Thread Stripping Analysis using BOLTCALC

Case Study on a Thread Stripping Problem - Metric bolt

Partially stripped bolt thread Thread stripping or shearing of threads is a common problem. Thread stripping is gradual in nature and hence is not necessarily detectable at the time of assembly. For the threads to be fully sheared, a displacement of at least half a thread pitch is needed. If the threads fully shear on tightening, the bolt will detach from the nut. This is likely to be noticed before the product goes into service. If however the thread is only partially sheared, the nut will be retained on the bolt thread and the potential for failure may not be noticed. When subsequently a significant load is applied to the joint, the partially failed threads could shear, and the nut become detached from the bolt with potentially catastrophic results. A partially stripped bolt thread is shown in the image. Thread stripping can affect both internal and external threads, which thread will shear first depends upon their relative strengths.

Thread Engagement Length

Nuts, if appropriately selected to match the bolt, are designed so that the bolt can be expected to fail by tensile fracture before thread stripping occurs. In the case of bolt tensile fracture, the nut is detached from the bolt and is readily noticeable at the time of assembly. The problem for the Engineer is selecting the correct length of thread engagement when the bolt is secured into a tapped hole. Too short an engaged thread length and thread stripping could occur, too long, and thread pitch differences between the bolt and nut can arise causing thread binding to occur.

The thread binding issue is due to small differences in pitch between the internal and external threads. Too long an engaged length and the clearance between the threads is used up accommodating the thread pitch differences. In extreme cases, such binding can result in galling and complete seizure of the bolt in the tapped hole. Many Engineers do not appreciate that the standard thread tolerance classes, often specified as defaults on drawings, are not recommended for long lengths of thread engagement.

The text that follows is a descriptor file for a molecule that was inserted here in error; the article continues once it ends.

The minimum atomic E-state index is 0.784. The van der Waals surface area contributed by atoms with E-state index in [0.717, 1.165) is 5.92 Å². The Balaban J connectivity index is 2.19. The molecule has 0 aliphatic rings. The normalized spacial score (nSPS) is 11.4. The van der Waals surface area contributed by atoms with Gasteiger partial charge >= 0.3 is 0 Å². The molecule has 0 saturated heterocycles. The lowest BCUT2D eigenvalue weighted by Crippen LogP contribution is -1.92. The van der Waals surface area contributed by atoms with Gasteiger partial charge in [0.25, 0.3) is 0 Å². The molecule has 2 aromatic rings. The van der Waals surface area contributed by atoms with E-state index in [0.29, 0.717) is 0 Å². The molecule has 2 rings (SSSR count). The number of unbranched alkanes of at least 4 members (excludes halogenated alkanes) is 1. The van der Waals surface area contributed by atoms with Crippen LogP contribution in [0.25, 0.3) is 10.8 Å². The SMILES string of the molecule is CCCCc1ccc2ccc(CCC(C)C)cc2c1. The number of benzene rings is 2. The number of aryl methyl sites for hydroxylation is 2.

bolts in blind tapped hole

Joint Details

In a case study the BOLTCALC program is used to determine thread stripping strengths of tapped holes in two different materials. A bracket is secured into a blind tapped hole using M12 property class 10.9 bolts. The tapped hole is in a part made from spheroidal graphite cast iron with a thread engagement length of 15 mm, as per the image. As part of weight reduction proposals, aluminium instead of cast iron is being considered for the tapped hole material. The question the engineer is considering is whether 15 mm is a sufficient thread engagement length to prevent thread stripping from occurring.

Thread Stripping Analysis - Cast Iron

The BOLTCALC program will be used to complete the thread stripping analysis. The screen capture video below shows the program being used to investigate the potential for thread stripping occurring. This first video is for the thread going into the spheroidal cast iron. The video is just over 7 minutes long. To get an enlarged view of the video, click on the enlarge control on the right hand side of the video control.

Thread Stripping Analysis - Aluminium

So, based upon the above analysis, the tapped hole in the cast iron should not sustain thread stripping. Next, the data will be changed to check if the tapped hole in the aluminium is okay with an engaged thread length of 15 mm. The video for this analysis is shown below, it is just under 5 minutes long.

As shown in the presentation, a thread engagement length of 15 mm is insufficient for the tapped hole in aluminium. Based upon the analysis, a tapped hole providing a minimum engaged length of 25 mm is required.

There are various output options available that allow the data and the results to be printed and to create a PDF. The summary sheet for this analysis is shown below.

Thread Stripping Results Summary

Further Information

BOLTCALC pdf Datasheet Presented below are links to further information related to the BOLTCALC program:

Web pages giving further details about BOLTCALC

Training Presentations on the BOLTCALC program

Torque Tightening Analysis using BOLTCALC (pdf)

Thread Stripping Analysis using BOLTCALC (pdf)

Joint Analysis using BOLTCALC (pdf)

BOLTCALC Datasheet in Adobe PDF format

BOLTCALC Example in Adobe PDF format

BOLTCALC Demo Program

dBEditor - BOLTCALC's optional database editor


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